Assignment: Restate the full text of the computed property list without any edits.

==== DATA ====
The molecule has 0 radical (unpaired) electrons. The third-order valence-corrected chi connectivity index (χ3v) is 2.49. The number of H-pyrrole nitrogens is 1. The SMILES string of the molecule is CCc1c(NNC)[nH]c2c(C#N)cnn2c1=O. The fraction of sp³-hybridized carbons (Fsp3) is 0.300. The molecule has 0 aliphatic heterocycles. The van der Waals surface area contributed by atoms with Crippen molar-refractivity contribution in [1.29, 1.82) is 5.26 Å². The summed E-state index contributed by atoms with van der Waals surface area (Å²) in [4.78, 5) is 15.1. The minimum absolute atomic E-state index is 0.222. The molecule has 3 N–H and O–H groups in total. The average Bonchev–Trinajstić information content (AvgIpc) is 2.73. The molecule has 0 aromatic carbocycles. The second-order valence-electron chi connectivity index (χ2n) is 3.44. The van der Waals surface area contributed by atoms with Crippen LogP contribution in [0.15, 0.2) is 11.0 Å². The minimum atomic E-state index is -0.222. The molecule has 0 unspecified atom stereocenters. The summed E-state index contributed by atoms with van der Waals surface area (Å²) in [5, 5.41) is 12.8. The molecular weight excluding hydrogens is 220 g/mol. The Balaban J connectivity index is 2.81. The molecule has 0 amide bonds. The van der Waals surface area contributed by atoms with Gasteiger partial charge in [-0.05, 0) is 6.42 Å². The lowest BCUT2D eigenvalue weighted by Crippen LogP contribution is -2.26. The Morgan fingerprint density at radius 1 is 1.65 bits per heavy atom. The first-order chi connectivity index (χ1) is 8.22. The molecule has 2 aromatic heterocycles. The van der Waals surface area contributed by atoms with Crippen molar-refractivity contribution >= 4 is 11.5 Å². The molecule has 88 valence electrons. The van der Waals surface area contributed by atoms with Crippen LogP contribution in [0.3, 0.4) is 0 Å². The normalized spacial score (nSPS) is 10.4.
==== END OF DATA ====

The molecule has 0 radical (unpaired) electrons. The third-order valence-corrected chi connectivity index (χ3v) is 2.49. The number of H-pyrrole nitrogens is 1. The SMILES string of the molecule is CCc1c(NNC)[nH]c2c(C#N)cnn2c1=O. The fraction of sp³-hybridized carbons (Fsp3) is 0.300. The molecule has 0 aliphatic heterocycles. The van der Waals surface area contributed by atoms with Crippen molar-refractivity contribution in [1.29, 1.82) is 5.26 Å². The summed E-state index contributed by atoms with van der Waals surface area (Å²) in [4.78, 5) is 15.1. The minimum absolute atomic E-state index is 0.222. The molecule has 3 N–H and O–H groups in total. The average Bonchev–Trinajstić information content (AvgIpc) is 2.73. The molecule has 0 aromatic carbocycles. The second-order valence-electron chi connectivity index (χ2n) is 3.44. The van der Waals surface area contributed by atoms with Crippen LogP contribution in [0.15, 0.2) is 11.0 Å². The minimum atomic E-state index is -0.222. The molecule has 0 unspecified atom stereocenters. The summed E-state index contributed by atoms with van der Waals surface area (Å²) in [5, 5.41) is 12.8. The molecular weight excluding hydrogens is 220 g/mol. The Balaban J connectivity index is 2.81. The molecule has 0 amide bonds. The van der Waals surface area contributed by atoms with Gasteiger partial charge in [-0.05, 0) is 6.42 Å². The lowest BCUT2D eigenvalue weighted by Crippen LogP contribution is -2.26. The Morgan fingerprint density at radius 1 is 1.65 bits per heavy atom. The first-order chi connectivity index (χ1) is 8.22. The molecule has 2 aromatic heterocycles. The van der Waals surface area contributed by atoms with Crippen molar-refractivity contribution >= 4 is 11.5 Å². The molecule has 88 valence electrons. The van der Waals surface area contributed by atoms with Crippen LogP contribution in [0.3, 0.4) is 0 Å². The normalized spacial score (nSPS) is 10.4.